Report calls for hog farm moratorium in Iowa

A new report on the rapid expansion of hog farms in Iowa calls for a moratorium on new barns and concludes that the state’s regulatory system is failing to protect the environment and public health for the sake of profit of the politically powerful livestock industry.

“A tipping point has been reached. Rural Iowans have every reason to be concerned,” said the report released by retired University of Iowa professors James Merchant and David Osterberg.

Study links household exposure to endotoxin with recurrent wheeze

A portrait of Peter Thorne of the Department of Occupational and Environmental Health at the University of Iowa College of Public Health.
Peter Thorne

Researchers at the University of Iowa recently reported the results of the largest study to date on the relationship between exposure to endotoxin and incidences of wheeze and asthma in children and adults. The study was a collaboration with researchers at the National Institute of Environmental Health Sciences and the National Center for Health Statistics.

Endotoxins are immune-modulating molecules found in the outer membrane of common bacteria that elicit inflammation in the airways of animals and humans.

According to research team leader Peter Thorne, professor and head of occupational and environmental health at the University of Iowa College of Public Health, the study showed that higher levels of endotoxin in dust samples were positively associated with an increased prevalence of active wheezing requiring medication and health care utilization.

“Everyone is exposed to some endotoxin,” Thorne says, “however, in this nationwide representative sample we showed that higher exposure would be expected to produce more severe wheezing in people both with and without allergy, producing more medication use and requiring more medical care.”

It was noteworthy that the relationship between endotoxin and wheezing did not exhibit a threshold, but showed a positive association over the entire range of values measured.

Thorne’s group tested endotoxin in bed and bedroom floor dust samples from almost 7,000 U.S. households using a novel approach that included unprecedented quality control measures. The participants were enrolled in the National Health and Nutritional Examination Survey (NHANES).

According to Thorne, endotoxin was found at higher concentrations in lower-income households and in households with carpet, children, pets, vermin, and smokers.

“The study shows the importance of improving the U.S. housing stock and educating people about the importance of controlling vermin, keeping a clean home. and eliminating indoor smoking.”

Results of the study were published in the December 2015 edition of the American Journal of Respiratory and Critical Care Medicine with an accompanying editorial. The full article is available here: http://www.atsjournals.org/doi/10.1164/rccm.201502-0251OC#.Vm8V5kZF0w8.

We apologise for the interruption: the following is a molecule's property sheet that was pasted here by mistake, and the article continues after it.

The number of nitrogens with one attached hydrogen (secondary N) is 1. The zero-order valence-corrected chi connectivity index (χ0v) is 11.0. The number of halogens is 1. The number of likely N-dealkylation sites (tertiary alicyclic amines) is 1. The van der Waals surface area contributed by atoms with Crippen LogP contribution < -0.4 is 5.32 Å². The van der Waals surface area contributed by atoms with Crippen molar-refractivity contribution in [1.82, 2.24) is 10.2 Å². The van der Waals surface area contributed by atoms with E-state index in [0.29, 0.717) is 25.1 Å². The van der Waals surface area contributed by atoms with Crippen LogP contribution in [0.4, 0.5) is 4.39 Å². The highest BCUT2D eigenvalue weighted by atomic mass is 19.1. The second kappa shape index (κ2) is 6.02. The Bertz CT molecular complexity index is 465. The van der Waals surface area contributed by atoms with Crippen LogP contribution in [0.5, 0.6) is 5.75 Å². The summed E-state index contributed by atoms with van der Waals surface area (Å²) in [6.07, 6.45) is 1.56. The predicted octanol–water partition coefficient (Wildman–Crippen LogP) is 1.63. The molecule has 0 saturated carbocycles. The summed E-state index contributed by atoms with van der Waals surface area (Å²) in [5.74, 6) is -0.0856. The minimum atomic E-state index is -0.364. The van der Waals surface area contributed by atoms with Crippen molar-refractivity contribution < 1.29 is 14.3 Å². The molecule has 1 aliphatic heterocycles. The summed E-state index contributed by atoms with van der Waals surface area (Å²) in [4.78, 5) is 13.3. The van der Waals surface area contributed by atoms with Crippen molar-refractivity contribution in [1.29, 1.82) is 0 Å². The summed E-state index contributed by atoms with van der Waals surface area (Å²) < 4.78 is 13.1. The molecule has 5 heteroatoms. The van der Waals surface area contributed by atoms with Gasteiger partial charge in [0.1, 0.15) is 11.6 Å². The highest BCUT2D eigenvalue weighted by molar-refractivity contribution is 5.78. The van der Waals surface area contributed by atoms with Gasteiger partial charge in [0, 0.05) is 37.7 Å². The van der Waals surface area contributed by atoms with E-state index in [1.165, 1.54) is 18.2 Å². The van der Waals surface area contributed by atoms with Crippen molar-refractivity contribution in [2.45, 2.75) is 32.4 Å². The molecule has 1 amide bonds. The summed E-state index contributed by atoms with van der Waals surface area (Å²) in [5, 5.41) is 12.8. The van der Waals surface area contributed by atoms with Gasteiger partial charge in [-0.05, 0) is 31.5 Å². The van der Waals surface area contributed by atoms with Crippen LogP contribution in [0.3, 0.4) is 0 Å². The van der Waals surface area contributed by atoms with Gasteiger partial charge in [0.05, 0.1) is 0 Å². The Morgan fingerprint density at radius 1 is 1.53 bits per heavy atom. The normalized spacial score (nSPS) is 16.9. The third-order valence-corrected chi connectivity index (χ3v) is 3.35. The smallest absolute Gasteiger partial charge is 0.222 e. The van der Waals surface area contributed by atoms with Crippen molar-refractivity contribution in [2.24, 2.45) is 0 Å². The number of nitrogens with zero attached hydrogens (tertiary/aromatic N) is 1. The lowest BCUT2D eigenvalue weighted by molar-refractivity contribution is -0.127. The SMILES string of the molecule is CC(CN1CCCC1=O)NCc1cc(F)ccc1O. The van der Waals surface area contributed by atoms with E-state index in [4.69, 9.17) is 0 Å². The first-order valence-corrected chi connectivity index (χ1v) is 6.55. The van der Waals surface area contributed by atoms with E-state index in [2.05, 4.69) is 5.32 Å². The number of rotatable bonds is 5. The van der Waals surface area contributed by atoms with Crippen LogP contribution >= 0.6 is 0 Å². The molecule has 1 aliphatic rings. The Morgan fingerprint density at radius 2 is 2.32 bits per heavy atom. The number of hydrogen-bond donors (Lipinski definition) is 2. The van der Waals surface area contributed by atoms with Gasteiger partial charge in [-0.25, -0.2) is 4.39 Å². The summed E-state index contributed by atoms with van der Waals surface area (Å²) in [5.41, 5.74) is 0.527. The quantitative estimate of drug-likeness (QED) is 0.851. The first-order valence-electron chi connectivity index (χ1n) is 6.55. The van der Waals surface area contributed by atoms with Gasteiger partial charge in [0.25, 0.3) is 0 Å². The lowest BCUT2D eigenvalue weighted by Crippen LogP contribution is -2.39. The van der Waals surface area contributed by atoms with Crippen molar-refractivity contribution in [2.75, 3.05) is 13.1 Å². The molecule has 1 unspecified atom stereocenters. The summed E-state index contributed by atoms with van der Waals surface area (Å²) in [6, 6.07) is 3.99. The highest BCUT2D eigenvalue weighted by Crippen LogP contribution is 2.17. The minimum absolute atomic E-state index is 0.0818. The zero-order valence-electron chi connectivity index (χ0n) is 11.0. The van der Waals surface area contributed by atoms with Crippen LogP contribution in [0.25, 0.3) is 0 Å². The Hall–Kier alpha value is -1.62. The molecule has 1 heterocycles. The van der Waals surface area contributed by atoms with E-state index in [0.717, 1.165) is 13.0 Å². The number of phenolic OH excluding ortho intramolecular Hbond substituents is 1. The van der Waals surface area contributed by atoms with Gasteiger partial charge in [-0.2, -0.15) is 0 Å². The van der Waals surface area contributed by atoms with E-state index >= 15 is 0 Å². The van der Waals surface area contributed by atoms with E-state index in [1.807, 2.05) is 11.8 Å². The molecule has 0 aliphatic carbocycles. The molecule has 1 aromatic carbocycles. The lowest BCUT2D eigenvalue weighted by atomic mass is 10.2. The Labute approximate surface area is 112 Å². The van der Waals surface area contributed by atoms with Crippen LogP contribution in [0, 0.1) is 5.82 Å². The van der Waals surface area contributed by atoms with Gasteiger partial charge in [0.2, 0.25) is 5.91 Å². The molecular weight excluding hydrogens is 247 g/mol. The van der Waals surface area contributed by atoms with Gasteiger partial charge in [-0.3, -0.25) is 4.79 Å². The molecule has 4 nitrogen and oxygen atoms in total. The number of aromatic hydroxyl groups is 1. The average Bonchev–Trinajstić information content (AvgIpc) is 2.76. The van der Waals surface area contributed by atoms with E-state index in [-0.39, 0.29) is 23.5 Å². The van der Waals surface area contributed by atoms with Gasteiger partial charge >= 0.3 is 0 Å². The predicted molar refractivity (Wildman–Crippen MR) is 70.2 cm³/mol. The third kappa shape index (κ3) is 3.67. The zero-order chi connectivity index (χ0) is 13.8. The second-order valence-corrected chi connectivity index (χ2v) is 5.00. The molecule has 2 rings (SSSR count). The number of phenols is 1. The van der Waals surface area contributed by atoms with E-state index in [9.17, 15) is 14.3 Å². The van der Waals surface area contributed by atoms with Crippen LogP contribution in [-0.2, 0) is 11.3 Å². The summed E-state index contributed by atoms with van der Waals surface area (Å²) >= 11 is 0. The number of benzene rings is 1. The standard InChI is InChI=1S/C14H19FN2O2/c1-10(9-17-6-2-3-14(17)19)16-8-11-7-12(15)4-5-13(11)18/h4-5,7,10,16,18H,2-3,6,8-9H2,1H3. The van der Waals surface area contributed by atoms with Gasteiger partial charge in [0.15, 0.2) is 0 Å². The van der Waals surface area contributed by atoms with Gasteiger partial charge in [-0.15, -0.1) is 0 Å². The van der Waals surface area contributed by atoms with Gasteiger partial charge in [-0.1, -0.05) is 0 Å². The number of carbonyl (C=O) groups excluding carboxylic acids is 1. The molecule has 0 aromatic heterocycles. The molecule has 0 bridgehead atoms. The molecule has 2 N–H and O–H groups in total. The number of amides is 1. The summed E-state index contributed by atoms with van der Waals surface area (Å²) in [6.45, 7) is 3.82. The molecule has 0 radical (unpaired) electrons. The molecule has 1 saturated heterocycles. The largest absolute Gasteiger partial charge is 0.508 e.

Researchers study air quality, heaters in livestock buildings

A current research project based in the Great Plains Center for Agricultural Health (GPCAH) is investigating methods to improve air quality in swine farrowing buildings1. The research team developed models to estimate room concentrations of multiple indoor contaminants [ammonia, dust, hydrogen sulfide, carbon monoxide, and carbon dioxide (CO2)] and conducted field monitoring to evaluate the effectiveness of using ventilation and engineering controls.

In both modeling and field work, the researchers found that CO2 concentrations exceeded recommended workplace limits for swine workers2 (1540 ppm) over the entire winter season and also exceeded one-half the Occupational Safety and Health Administration (OSHA) permissible exposure limit (PEL=5000 ppm), which is based on exposure to a single contaminant (unlike what exists in swine buildings). Sources of CO2 in livestock production include both animal respiration (exhaled breath) and combustion products from heaters.

Since controlling animal breathing is infeasible, the team evaluated whether the unvented heaters commonly used throughout the Midwest (e.g., LB White heaters) were a significant contributor to high CO2 levels measured in livestock buildings. In fall 2014, researchers installed new gas-fired heaters, the Effinity93 (60K BTU, approximately $500 more than equivalent LB White unit), in a test barn. The team measured concentrations throughout the following winter, comparing them to that of the previous winter with traditional unvented heaters.

To protect the unit from dust, fresh air intake to the combustion device was from outside the farrowing building, and combustion gases were exhausted from the unit to outside the building. The investigators identified that CO2 was reduced by 800 ppm with the new heaters.

Another 200 ppm difference in CO2 between seasons was attributed to colder outdoor temperature and larger in-room animal population in the winter with the older unvented heaters. Other vented gas-fired heaters are available, and the researchers recommend substituting unvented heaters with vented units that have stainless steel internal components, which should improve the lifespan of the heater when used in livestock environments containing ammonia.

1. See www.public-health.uiowa.edu/gpcah/center-projects/intervention-to-reduce-exposures-in-cafos/ for more details on this larger project.
2. Donham K, Haglind P, Peterson Y, et al. (1989) Environmental and health studies of farm workers in Swedish swine confinement buildings. Brit. J. Industr. Med. 46:31–37.

This story originally appeared in the September 2015 issue of Farm Families Alive & Well